I relocated the cord for the light so that it goes up over the bar and then across it before dropping down along the wall. Less chance for tangling = better. The lights I added after this picture are tied by the power cord to the bar so that they hang even on each end of the big light, and all three lights are plugged into the timer with a splitter. (Since they’re CFLs they don’t pull enough watts to exceed the timer’s safety rating. Fire bad.)

It’s mildly ironic that I accomplish all this near the end of this crop’s life. These plants could go on producing for quite some time, but they’re just not filling the gaps in our diet they way we want. For example, the basil absolutely explodes. I can hardly trim it back fast enough, so I’ve got new plants started in soil where they will (hopefully) grow slower and smaller. We just don’t need that much basil. One of the spinach plants is going into flower, but hasn’t become bitter just yet. Also, the collard just isn’t a big winner in our culinary opinion. Don’t get me wrong, I like collard greens. Just not every few days.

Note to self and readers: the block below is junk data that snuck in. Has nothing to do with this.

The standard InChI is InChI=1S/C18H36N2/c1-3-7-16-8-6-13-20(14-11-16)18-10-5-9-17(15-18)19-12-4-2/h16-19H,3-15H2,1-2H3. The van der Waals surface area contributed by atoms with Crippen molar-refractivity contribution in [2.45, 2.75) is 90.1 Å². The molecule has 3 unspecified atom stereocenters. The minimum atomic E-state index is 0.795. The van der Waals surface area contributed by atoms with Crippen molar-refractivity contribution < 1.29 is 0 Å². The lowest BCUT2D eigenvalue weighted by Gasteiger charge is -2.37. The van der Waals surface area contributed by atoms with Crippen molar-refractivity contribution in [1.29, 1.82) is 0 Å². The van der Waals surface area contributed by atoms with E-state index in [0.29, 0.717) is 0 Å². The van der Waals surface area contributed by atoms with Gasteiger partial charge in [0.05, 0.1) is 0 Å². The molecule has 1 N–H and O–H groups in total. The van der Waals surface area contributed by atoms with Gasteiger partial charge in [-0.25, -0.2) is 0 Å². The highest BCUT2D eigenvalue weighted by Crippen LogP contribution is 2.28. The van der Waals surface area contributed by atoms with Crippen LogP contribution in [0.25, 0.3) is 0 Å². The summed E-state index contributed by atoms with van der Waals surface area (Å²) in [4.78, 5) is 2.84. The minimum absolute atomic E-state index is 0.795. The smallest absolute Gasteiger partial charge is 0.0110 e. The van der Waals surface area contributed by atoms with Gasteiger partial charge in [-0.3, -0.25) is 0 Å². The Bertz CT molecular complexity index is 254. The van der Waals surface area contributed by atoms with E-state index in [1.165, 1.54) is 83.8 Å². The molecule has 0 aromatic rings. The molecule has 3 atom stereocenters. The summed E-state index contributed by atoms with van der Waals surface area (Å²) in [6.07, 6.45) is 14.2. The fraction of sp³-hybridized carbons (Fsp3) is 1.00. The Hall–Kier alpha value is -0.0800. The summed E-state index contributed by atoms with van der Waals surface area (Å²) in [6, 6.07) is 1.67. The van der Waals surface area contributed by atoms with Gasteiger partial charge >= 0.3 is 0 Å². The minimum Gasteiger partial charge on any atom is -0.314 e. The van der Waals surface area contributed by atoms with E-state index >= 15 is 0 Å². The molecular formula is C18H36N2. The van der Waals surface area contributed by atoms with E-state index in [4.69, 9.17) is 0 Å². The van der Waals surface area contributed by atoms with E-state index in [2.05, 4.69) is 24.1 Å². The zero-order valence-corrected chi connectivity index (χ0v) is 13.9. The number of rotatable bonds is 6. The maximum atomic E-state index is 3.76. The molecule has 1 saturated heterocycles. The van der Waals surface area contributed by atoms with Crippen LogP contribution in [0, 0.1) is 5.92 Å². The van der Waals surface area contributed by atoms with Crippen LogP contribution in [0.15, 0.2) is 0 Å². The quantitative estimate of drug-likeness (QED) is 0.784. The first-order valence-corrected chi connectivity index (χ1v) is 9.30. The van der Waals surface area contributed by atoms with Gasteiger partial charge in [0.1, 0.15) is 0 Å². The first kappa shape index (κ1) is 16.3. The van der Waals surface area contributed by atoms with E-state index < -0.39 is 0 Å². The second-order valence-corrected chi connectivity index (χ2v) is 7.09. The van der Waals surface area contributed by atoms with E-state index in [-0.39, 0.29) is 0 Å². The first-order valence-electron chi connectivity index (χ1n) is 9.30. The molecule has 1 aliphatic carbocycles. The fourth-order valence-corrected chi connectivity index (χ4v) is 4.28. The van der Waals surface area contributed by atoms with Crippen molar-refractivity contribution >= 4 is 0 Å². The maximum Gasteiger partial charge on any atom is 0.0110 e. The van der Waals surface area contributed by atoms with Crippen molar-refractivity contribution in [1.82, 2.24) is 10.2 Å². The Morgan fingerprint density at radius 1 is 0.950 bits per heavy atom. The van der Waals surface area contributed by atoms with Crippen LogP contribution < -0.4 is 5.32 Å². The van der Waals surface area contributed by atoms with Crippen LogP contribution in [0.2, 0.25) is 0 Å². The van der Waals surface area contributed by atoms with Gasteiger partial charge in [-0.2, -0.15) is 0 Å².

By the way, if you want to eat collard, I finally nailed down a good recipe. First, boil it for 5-6 minutes. You’ve gotta really cook them hard to make them taste good. Then, I like to pan fry them with some bacon or ham or something (chopped up into small bites so it mixes up with the greens nicely). Use some oil or (my favorite) butter to lubricate the frying and season to taste. I can’t explain why, but collard and ham are a perfect match.

But anyway, the point is that we’re not going to be growing these specific plants much longer because we want to optimize our crop to our individual needs. So I’ve started new seeds germinating and when they get big enough they’ll usurp the current plants in the DWC who’ll submit to one final, complete harvest. We’re going to have the Grand Rapids lettuce again since it was such a prolific producer and the spinach (because you can never have too much spinach) but we’re adding in Romaine lettuce as well. Two of each plant with mirrored front and back rows.